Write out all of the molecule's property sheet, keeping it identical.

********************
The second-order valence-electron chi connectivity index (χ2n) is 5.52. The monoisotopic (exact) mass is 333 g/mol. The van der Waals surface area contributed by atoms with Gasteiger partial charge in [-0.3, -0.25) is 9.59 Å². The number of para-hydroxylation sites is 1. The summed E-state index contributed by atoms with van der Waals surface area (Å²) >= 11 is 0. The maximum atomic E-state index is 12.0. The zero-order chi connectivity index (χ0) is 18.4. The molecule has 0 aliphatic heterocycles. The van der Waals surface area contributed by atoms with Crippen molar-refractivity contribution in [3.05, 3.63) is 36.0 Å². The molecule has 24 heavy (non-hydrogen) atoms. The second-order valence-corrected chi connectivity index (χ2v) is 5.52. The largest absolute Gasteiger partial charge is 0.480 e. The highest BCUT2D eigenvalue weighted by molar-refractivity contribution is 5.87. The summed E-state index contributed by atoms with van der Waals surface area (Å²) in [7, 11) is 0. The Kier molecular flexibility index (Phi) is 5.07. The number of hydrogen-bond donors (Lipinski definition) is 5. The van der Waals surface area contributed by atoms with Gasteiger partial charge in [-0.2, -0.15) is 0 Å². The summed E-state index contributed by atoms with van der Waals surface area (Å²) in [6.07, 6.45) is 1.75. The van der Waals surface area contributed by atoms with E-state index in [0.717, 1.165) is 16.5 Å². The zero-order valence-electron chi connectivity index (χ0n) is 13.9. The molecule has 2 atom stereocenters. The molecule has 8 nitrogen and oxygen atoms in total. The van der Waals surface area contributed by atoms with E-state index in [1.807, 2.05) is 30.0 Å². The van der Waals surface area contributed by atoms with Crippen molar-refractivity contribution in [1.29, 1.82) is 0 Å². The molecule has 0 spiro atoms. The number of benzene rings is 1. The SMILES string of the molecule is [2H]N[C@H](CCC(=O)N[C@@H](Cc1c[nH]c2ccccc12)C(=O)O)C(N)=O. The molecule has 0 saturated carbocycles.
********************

The second-order valence-electron chi connectivity index (χ2n) is 5.52. The monoisotopic (exact) mass is 333 g/mol. The van der Waals surface area contributed by atoms with Gasteiger partial charge in [-0.3, -0.25) is 9.59 Å². The number of para-hydroxylation sites is 1. The summed E-state index contributed by atoms with van der Waals surface area (Å²) >= 11 is 0. The maximum atomic E-state index is 12.0. The zero-order chi connectivity index (χ0) is 18.4. The molecule has 0 aliphatic heterocycles. The van der Waals surface area contributed by atoms with Crippen molar-refractivity contribution in [3.05, 3.63) is 36.0 Å². The molecule has 24 heavy (non-hydrogen) atoms. The second-order valence-corrected chi connectivity index (χ2v) is 5.52. The largest absolute Gasteiger partial charge is 0.480 e. The highest BCUT2D eigenvalue weighted by molar-refractivity contribution is 5.87. The summed E-state index contributed by atoms with van der Waals surface area (Å²) in [7, 11) is 0. The Kier molecular flexibility index (Phi) is 5.07. The number of hydrogen-bond donors (Lipinski definition) is 5. The van der Waals surface area contributed by atoms with Gasteiger partial charge in [-0.2, -0.15) is 0 Å². The summed E-state index contributed by atoms with van der Waals surface area (Å²) in [6.07, 6.45) is 1.75. The van der Waals surface area contributed by atoms with E-state index in [0.717, 1.165) is 16.5 Å². The zero-order valence-electron chi connectivity index (χ0n) is 13.9. The molecule has 2 atom stereocenters. The molecule has 8 nitrogen and oxygen atoms in total. The van der Waals surface area contributed by atoms with E-state index in [1.807, 2.05) is 30.0 Å². The van der Waals surface area contributed by atoms with Crippen molar-refractivity contribution in [1.29, 1.82) is 0 Å². The molecule has 0 spiro atoms. The number of benzene rings is 1. The SMILES string of the molecule is [2H]N[C@H](CCC(=O)N[C@@H](Cc1c[nH]c2ccccc12)C(=O)O)C(N)=O. The molecule has 0 saturated carbocycles.